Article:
Cold injury to lawn from too early fertilizer application Credit: Larry Williams

Cold injury to lawn from too early fertilizer application. Credit: Larry Williams

It’s too early to fertilize our warm-season lawn grasses now. This includes the use of fertilizers contained in weed-and-feed products.

There are a number of reasons why it’s best to wait to fertilize your lawn.

First, the soil temperature is too cool for grass roots to have access to some of the fertilizer elements. For example, iron and potassium are poorly available until the soil warms up in spring. Some nutrients leach below the grass roots because the lawn can’t use them yet. This results in waste of fertilizer, time and money.

Secondly, fertilizing too soon can induce nutrient deficiencies and off color areas in your lawn. This is one cause for bright yellow areas in lawns during early spring. Nitrogen is readily taken up by the lawn, even under cool soil conditions, and stimulates early green growth. Early lawn growth is dependent on iron also being readily available. However, iron is poorly available under the cool soil conditions of late winter and early spring. Therefore lawns turn yellow in areas due to an iron deficiency caused by an early fertilizer application. Many times, as soil temperatures warm during mid April and May, the iron becomes available and the lawn turns green. So why not avoid this scenario by waiting until mid April to fertilize your lawn?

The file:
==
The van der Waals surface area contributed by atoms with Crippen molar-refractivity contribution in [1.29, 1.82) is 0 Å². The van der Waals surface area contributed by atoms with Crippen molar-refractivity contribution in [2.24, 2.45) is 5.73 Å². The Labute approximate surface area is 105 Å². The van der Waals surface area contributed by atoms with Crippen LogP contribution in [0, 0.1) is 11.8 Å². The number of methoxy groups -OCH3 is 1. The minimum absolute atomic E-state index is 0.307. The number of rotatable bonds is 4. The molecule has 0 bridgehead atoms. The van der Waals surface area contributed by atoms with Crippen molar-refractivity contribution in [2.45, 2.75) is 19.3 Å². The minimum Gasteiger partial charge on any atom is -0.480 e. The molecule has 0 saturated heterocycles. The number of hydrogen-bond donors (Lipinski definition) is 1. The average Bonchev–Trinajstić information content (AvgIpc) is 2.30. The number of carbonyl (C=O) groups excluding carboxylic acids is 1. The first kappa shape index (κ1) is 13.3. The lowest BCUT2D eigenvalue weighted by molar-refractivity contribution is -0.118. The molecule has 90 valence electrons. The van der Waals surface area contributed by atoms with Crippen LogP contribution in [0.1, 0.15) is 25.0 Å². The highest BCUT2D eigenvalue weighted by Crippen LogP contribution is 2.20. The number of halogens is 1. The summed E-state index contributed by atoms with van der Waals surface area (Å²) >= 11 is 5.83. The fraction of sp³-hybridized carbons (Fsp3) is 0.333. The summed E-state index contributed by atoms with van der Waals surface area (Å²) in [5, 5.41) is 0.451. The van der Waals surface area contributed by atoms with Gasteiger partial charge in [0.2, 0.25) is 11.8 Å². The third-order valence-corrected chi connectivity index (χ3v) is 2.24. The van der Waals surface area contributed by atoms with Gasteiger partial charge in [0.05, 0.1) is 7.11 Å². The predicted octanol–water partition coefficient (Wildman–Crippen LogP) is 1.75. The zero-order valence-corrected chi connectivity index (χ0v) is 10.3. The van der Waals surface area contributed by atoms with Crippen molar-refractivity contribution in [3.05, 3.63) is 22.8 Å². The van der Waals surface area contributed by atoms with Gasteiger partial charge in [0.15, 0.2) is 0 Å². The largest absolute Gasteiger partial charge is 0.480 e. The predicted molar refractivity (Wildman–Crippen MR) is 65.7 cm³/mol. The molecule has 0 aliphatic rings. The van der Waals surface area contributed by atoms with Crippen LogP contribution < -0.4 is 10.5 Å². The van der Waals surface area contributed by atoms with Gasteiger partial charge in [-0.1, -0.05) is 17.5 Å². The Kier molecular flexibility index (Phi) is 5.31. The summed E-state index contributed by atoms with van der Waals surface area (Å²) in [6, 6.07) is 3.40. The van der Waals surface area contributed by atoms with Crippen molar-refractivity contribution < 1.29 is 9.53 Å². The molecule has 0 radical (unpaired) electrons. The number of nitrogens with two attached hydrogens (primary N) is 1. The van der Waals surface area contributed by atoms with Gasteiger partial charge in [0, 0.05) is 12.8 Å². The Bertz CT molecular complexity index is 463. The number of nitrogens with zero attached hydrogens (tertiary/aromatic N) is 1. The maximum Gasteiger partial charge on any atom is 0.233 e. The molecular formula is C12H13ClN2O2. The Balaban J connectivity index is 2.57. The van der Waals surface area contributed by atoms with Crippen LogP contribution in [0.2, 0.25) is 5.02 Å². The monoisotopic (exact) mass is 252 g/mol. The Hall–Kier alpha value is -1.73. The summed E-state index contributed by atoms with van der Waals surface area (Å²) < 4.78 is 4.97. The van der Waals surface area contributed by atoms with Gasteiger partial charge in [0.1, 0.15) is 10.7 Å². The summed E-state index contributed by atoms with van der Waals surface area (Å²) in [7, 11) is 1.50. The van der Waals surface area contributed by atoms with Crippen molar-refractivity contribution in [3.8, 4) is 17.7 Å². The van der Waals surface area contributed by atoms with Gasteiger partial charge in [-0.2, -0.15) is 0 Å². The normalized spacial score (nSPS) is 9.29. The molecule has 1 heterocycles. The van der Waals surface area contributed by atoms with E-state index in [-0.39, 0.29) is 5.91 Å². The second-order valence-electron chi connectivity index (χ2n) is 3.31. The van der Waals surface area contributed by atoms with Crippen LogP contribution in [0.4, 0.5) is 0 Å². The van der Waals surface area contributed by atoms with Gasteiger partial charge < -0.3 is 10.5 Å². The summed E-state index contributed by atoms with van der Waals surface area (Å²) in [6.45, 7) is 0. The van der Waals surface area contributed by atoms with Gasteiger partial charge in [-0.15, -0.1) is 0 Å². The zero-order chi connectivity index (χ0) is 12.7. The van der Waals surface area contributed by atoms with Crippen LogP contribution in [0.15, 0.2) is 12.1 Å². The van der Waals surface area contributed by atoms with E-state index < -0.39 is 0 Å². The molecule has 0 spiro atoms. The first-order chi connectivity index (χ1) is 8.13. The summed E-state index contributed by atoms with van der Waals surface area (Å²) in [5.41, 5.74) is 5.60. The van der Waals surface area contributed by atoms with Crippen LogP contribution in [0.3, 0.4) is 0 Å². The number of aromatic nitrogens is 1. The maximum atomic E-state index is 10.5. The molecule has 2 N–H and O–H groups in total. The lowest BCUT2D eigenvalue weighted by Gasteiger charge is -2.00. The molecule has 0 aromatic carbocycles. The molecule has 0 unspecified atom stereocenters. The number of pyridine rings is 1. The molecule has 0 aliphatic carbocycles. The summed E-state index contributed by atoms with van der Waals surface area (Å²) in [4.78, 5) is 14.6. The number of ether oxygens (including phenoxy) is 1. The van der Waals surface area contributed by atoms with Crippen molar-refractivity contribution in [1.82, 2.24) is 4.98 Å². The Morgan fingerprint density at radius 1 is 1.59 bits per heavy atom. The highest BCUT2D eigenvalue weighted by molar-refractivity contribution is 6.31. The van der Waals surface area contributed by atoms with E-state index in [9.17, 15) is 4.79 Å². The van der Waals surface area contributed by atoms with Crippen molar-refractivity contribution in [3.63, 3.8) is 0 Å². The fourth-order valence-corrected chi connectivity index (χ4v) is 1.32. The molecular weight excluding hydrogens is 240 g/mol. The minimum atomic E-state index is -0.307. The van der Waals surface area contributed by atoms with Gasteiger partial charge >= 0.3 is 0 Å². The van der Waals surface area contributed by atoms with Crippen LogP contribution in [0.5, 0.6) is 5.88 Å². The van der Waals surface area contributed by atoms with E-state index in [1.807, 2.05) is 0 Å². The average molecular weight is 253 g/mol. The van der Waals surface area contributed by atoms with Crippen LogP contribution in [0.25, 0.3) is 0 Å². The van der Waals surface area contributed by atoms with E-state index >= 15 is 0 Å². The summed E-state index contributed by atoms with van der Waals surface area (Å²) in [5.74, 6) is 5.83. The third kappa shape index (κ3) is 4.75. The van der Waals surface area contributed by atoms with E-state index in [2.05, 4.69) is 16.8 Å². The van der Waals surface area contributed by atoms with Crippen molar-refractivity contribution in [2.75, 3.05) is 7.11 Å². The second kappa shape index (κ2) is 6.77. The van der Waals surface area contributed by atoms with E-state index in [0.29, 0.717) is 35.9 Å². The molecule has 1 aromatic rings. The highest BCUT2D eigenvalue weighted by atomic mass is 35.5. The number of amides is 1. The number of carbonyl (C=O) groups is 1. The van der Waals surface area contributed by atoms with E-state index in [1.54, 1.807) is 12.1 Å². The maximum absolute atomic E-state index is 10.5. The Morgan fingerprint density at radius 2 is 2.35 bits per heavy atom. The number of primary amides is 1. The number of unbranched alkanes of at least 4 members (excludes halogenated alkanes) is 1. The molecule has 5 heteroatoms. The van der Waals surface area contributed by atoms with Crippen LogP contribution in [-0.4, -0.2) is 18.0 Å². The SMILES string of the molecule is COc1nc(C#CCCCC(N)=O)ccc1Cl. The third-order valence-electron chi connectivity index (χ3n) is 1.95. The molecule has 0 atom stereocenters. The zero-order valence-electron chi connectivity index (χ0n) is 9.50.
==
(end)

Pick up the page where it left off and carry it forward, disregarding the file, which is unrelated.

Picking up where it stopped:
It takes consistently warm night temperatures to allow the soil to become warm enough for best root growth and optimal uptake of fertilizer.

Thirdly, the young, tender grass roots that are beginning to grow in early spring are easily burned by the fertilizer.

Fourthly, fertilizing too early can stimulate early lawn growth, which is tender and easily injured by a late frost. The average date for our last killing frost is mid March.

Also, be very cautious about using weed-and-feed products that recommend a late winter application. These products are usually high in nitrogen, which will cause your lawn to begin growing too early. If you’re trying to control weeds, it’s best to apply your herbicides separately from fertilizer, anyway.

In North Florida, it’s best to wait until your lawn has completely greened up in spring before applying any fertilizer.

Waiting allows for more efficient use of the fertilizer. You will not injury you lawn by waiting to fertilize but you can certainly injure your lawn by fertilizing too early.

So, have patience, allow your lawn to green up on its own and then fertilize, even if it’s not until mid April or May.




Larry Williams